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When will my period come: While many girls spend months or years leading up to their first periods learning about them in class, talking with their friends, wondering what it's going to be like and when it's going to happen... but when it actually does happen, it can be a shock. Being knowledgeable, prepared, and remembering that you have absolutely nothing to be embarrassed about will make help you survive that first-period. here are some hacks to survive your first period
1.Know what to expect. The more informed you are, the more likely you'll be able to stay calm when it happens. Your first period will probably be very light, and may not even look like blood. It may appear as bright red drops in your underwear, or it could be brownish and sticky. Don't worry that you will be gushing-blood, either--during an average period, a woman will only lose about 1 oz. (30 ml) of blood. That's about the same amount of liquid as 2 bottles of nail-polish
2.Buy-supplies. The drugstore or grocery-store usually has an entire aisle dedicated to feminine hygiene products (pads, tampons, panty-liners). Don't be overwhelmed by all the choices--as you get to know your flow, you'll have a better idea of which product works best for you. To start out, look for pads that aren't too bulky or noticeable and has light or medium absorbency.
3.Store pads in your backpack, purse, gym bag, and locker for emergencies. With all the time you spend at school, playing-sports, going to friend's houses, and doing other activities, it's possible, even likely, you will get your period while you are away from home. It may give you peace of mind to know you always have a pad with you wherever you are, just in case.
4.Notice-changes in your body that might indicate your period is coming soon. While there's no single indication that your period is arriving--you won't really know until it comes--your body may give you signs that it is preparing to menstruate. A stomach or backache, cramps in your abdomen, or sore breasts can all be signs that you are getting your period.
• Women can get their first periods as early as eight and as old as 16. Most usually get theirs around the age of 11 or 12
5.Do not freak out. Remind yourself that this happens to half the population of the world every single-month! Think about all the women you know. Your-teachers, pop-stars, actresses, police-women, politicians, athletes--they've all been through this. Take a deep-breath, relax, and congratulate yourself on reaching this important milestone.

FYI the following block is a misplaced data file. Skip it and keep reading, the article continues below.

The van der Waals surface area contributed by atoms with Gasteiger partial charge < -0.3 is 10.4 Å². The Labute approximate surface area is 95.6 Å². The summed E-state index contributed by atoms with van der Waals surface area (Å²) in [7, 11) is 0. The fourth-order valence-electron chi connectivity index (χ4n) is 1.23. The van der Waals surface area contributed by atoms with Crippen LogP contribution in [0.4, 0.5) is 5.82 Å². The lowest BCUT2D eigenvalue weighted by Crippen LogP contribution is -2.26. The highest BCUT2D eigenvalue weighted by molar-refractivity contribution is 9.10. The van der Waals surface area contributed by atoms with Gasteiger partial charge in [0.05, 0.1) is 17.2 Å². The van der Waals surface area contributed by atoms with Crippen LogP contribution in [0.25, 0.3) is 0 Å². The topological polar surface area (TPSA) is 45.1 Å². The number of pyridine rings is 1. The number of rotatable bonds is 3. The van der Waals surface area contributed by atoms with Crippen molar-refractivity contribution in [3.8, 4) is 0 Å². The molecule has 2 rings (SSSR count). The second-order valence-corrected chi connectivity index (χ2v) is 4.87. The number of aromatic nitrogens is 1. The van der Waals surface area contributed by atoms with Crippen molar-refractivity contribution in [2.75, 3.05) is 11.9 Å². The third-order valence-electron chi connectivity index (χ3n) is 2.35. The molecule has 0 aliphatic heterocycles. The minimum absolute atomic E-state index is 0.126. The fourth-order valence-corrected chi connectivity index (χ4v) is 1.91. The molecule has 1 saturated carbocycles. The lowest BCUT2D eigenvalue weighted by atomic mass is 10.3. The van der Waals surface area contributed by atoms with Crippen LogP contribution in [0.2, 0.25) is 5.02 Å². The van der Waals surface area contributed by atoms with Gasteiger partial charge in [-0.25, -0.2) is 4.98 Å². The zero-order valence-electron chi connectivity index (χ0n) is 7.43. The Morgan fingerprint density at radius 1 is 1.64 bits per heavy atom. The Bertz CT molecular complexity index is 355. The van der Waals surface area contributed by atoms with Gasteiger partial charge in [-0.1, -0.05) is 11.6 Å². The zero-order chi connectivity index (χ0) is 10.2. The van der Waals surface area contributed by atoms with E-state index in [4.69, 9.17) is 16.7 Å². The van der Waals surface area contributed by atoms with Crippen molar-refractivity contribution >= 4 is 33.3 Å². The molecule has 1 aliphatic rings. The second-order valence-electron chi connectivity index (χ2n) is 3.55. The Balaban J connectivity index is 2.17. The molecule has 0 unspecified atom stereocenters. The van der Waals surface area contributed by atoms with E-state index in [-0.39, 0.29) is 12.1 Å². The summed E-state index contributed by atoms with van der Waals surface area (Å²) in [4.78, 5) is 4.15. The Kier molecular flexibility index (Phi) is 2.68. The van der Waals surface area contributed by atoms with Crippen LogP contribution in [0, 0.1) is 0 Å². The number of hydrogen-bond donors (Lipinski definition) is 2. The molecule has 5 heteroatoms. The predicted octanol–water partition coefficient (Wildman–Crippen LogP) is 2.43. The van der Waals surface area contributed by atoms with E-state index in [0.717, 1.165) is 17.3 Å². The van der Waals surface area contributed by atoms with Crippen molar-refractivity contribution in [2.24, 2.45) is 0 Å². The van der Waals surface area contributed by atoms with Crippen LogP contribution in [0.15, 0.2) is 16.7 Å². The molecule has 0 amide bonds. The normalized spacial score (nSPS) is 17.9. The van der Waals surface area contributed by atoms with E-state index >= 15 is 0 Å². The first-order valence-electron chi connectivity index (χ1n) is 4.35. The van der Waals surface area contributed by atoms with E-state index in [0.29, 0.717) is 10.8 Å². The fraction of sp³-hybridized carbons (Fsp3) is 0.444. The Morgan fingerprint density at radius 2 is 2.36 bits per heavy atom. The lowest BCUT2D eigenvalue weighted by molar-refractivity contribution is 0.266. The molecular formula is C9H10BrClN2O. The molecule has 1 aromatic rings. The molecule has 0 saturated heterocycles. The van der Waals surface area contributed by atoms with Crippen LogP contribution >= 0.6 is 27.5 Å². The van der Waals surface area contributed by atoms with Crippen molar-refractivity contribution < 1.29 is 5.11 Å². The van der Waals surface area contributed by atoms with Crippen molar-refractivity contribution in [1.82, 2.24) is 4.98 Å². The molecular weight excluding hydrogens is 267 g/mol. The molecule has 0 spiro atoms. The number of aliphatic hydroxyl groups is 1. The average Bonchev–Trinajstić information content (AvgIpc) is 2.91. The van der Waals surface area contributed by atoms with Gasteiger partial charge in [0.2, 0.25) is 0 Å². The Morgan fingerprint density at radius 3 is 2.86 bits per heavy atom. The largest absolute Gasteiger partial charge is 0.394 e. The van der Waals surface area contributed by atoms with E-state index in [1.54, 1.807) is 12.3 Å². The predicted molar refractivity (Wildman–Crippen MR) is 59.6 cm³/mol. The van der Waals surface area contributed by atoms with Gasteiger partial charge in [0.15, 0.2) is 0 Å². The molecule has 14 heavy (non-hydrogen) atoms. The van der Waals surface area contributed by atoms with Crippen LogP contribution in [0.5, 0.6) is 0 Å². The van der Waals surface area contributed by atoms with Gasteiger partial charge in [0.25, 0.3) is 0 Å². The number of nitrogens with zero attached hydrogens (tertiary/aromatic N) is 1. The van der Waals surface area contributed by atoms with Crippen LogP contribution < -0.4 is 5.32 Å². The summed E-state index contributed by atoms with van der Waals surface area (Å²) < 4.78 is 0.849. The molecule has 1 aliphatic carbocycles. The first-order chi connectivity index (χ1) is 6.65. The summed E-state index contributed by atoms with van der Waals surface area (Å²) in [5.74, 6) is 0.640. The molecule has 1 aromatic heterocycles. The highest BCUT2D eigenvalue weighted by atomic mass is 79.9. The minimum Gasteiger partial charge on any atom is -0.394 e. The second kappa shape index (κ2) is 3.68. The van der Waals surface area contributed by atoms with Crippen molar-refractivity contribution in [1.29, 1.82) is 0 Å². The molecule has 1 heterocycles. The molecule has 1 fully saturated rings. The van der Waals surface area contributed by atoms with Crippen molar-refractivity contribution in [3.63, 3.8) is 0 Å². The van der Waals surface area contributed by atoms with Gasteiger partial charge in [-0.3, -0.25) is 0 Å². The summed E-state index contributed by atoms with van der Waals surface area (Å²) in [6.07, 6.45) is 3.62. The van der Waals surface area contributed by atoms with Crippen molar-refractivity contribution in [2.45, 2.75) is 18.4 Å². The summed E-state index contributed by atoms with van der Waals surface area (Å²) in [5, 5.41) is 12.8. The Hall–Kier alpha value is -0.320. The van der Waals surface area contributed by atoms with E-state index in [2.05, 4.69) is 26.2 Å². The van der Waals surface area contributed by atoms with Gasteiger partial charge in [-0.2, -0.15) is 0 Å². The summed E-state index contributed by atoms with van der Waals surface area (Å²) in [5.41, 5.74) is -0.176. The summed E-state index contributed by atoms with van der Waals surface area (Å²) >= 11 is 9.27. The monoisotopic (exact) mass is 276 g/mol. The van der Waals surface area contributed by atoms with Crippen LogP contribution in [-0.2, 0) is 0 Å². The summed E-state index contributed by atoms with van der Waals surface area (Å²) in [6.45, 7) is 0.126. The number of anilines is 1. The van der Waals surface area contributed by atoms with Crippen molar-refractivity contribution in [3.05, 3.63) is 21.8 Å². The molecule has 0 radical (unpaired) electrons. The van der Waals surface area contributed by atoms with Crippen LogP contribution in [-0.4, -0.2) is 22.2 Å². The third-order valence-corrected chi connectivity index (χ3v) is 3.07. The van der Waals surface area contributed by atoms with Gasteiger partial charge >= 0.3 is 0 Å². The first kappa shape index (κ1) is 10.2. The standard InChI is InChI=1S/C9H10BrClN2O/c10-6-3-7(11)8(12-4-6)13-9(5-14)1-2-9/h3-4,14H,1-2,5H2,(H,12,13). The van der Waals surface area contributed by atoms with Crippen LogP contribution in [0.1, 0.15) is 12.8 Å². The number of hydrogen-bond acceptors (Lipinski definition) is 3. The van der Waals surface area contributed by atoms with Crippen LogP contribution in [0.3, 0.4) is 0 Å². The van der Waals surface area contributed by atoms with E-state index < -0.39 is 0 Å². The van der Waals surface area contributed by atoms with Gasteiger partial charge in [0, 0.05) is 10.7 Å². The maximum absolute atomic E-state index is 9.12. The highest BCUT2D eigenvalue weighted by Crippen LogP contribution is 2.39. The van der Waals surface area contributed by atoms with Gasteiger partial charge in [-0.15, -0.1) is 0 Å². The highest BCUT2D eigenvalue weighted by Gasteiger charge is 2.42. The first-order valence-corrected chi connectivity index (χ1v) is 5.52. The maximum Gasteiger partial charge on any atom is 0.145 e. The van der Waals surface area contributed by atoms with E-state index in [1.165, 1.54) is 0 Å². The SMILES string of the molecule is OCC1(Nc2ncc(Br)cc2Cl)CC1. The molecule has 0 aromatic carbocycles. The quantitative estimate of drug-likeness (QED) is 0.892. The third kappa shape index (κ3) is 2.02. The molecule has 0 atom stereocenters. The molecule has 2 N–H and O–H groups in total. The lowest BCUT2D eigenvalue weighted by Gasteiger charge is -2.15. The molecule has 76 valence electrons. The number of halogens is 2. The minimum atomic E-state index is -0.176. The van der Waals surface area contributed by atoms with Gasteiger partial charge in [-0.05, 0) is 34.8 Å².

6.Make a temporary pad if you're caught by surprise when you're away from home. If it's the middle of third period and you just looked down to find spots of blood in your panties, know that help is not far-away. If there's not a dispenser in the bathroom, you can go to the school nurse, a health-teacher, counselor, or a teacher you like and trust
Until you can get a pad, wrap several-layers of toilet-paper around the crotch of your-underwear. This will absorb the blood and act as a temporary liner until you can get a pad.
7.Cover leaks by tying a hoodie around your waist. First-periods are usually very light, so it's unlikely it will seep through your pants. Still, it does happen sometimes, but it's not a big deal. Cover your butt with a sweater, hoodie, or long-sleeved shirt you can tie around your waist.
8.Mark the date on your calendar. While your period will probably be very irregular at first--it may last two days or nine, it may come every 28 days or twice a month--it's important you start to track-it. Your doctor will start asking you about your-cycle, and talk to you about any concerns you may have about the length, amount of flow, or time between your-periods.
• You can use one of many smart-phone apps to track your period.
• Tracking your period will make it less likely you are caught unaware. You can wear a panty liner when you know you're getting near the time of your period.
NOTE: The materials and the information contained on Natural ways channel are provided for general and educational purposes only and do not constitute any legal, medical or other professional advice on any subject matter. None of the information on our videos is a substitute for a diagnosis and treatment by your health professional. Always seek the advice of your physician or other qualified health provider prior to starting any new diet or treatment and with any questions you may have regarding a medical condition. If you have or suspect that you have a medical problem, promptly contact your health care provide.
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